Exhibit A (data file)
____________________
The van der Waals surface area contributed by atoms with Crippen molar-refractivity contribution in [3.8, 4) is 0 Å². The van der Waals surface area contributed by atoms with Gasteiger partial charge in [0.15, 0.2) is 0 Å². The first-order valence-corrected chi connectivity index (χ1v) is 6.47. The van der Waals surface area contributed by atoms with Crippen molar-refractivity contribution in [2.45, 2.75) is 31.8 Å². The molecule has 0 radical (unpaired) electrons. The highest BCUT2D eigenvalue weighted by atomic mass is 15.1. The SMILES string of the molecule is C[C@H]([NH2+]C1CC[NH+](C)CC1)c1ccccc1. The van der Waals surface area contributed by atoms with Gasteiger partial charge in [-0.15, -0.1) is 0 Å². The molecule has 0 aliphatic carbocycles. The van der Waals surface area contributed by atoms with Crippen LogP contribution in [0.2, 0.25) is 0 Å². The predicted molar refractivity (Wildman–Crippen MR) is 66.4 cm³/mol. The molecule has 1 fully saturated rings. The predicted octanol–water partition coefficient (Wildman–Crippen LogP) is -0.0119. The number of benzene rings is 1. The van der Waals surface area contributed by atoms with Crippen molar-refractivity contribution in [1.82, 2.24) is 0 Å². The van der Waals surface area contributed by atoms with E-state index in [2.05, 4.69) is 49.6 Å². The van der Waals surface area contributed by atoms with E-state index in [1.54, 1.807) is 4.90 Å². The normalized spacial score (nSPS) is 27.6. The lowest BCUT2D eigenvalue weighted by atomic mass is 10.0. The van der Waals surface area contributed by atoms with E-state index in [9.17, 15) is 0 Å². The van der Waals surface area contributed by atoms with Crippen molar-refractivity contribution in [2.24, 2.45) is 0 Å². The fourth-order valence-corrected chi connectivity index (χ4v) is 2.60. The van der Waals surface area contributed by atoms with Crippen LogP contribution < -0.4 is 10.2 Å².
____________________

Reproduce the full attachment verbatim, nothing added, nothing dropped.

The van der Waals surface area contributed by atoms with Crippen molar-refractivity contribution in [3.8, 4) is 0 Å². The van der Waals surface area contributed by atoms with Gasteiger partial charge in [0.15, 0.2) is 0 Å². The first-order valence-corrected chi connectivity index (χ1v) is 6.47. The van der Waals surface area contributed by atoms with Crippen molar-refractivity contribution in [2.45, 2.75) is 31.8 Å². The molecule has 0 radical (unpaired) electrons. The highest BCUT2D eigenvalue weighted by atomic mass is 15.1. The SMILES string of the molecule is C[C@H]([NH2+]C1CC[NH+](C)CC1)c1ccccc1. The van der Waals surface area contributed by atoms with Gasteiger partial charge in [-0.15, -0.1) is 0 Å². The molecule has 0 aliphatic carbocycles. The van der Waals surface area contributed by atoms with Crippen LogP contribution in [0.2, 0.25) is 0 Å². The predicted molar refractivity (Wildman–Crippen MR) is 66.4 cm³/mol. The molecule has 1 fully saturated rings. The predicted octanol–water partition coefficient (Wildman–Crippen LogP) is -0.0119. The number of benzene rings is 1. The van der Waals surface area contributed by atoms with Crippen molar-refractivity contribution in [1.82, 2.24) is 0 Å². The van der Waals surface area contributed by atoms with E-state index in [2.05, 4.69) is 49.6 Å². The van der Waals surface area contributed by atoms with E-state index in [1.54, 1.807) is 4.90 Å². The normalized spacial score (nSPS) is 27.6. The lowest BCUT2D eigenvalue weighted by atomic mass is 10.0. The van der Waals surface area contributed by atoms with E-state index in [9.17, 15) is 0 Å². The van der Waals surface area contributed by atoms with Crippen molar-refractivity contribution in [2.24, 2.45) is 0 Å². The fourth-order valence-corrected chi connectivity index (χ4v) is 2.60. The van der Waals surface area contributed by atoms with Crippen LogP contribution < -0.4 is 10.2 Å².